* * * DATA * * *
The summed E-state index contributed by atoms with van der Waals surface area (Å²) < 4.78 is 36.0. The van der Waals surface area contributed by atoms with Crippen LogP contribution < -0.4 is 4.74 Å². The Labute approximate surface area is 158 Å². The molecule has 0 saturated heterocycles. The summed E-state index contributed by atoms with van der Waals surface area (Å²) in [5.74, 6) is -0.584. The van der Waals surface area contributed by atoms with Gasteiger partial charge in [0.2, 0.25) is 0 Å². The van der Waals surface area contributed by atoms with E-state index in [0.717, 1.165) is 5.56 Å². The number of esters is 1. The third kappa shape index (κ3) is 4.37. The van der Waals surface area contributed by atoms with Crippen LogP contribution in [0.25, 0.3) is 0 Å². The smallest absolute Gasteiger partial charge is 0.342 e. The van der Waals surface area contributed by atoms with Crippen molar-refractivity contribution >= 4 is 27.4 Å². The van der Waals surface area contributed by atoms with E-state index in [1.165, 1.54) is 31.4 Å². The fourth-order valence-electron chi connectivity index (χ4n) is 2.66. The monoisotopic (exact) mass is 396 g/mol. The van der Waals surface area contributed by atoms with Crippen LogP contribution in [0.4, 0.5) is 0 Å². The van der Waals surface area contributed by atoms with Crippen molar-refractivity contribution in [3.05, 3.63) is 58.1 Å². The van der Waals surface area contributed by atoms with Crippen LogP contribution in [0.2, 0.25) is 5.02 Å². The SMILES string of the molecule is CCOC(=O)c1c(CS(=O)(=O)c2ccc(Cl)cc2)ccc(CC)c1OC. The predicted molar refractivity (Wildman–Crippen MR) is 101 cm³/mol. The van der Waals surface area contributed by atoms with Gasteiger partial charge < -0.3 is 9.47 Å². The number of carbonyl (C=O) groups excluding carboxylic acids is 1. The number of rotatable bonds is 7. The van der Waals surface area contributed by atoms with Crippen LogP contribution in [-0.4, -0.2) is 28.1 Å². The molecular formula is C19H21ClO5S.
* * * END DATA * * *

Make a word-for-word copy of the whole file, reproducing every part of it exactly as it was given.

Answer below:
The summed E-state index contributed by atoms with van der Waals surface area (Å²) < 4.78 is 36.0. The van der Waals surface area contributed by atoms with Crippen LogP contribution < -0.4 is 4.74 Å². The Labute approximate surface area is 158 Å². The molecule has 0 saturated heterocycles. The summed E-state index contributed by atoms with van der Waals surface area (Å²) in [5.74, 6) is -0.584. The van der Waals surface area contributed by atoms with Gasteiger partial charge in [0.2, 0.25) is 0 Å². The van der Waals surface area contributed by atoms with E-state index in [0.717, 1.165) is 5.56 Å². The number of esters is 1. The third kappa shape index (κ3) is 4.37. The van der Waals surface area contributed by atoms with Crippen LogP contribution in [0.25, 0.3) is 0 Å². The smallest absolute Gasteiger partial charge is 0.342 e. The van der Waals surface area contributed by atoms with Crippen molar-refractivity contribution >= 4 is 27.4 Å². The van der Waals surface area contributed by atoms with E-state index in [1.165, 1.54) is 31.4 Å². The fourth-order valence-electron chi connectivity index (χ4n) is 2.66. The monoisotopic (exact) mass is 396 g/mol. The van der Waals surface area contributed by atoms with Crippen LogP contribution in [0.4, 0.5) is 0 Å². The van der Waals surface area contributed by atoms with Crippen molar-refractivity contribution in [3.05, 3.63) is 58.1 Å². The van der Waals surface area contributed by atoms with Crippen LogP contribution in [0.2, 0.25) is 5.02 Å². The SMILES string of the molecule is CCOC(=O)c1c(CS(=O)(=O)c2ccc(Cl)cc2)ccc(CC)c1OC. The predicted molar refractivity (Wildman–Crippen MR) is 101 cm³/mol. The van der Waals surface area contributed by atoms with Gasteiger partial charge < -0.3 is 9.47 Å². The number of carbonyl (C=O) groups excluding carboxylic acids is 1. The number of rotatable bonds is 7. The van der Waals surface area contributed by atoms with Crippen LogP contribution in [-0.4, -0.2) is 28.1 Å². The molecular formula is C19H21ClO5S.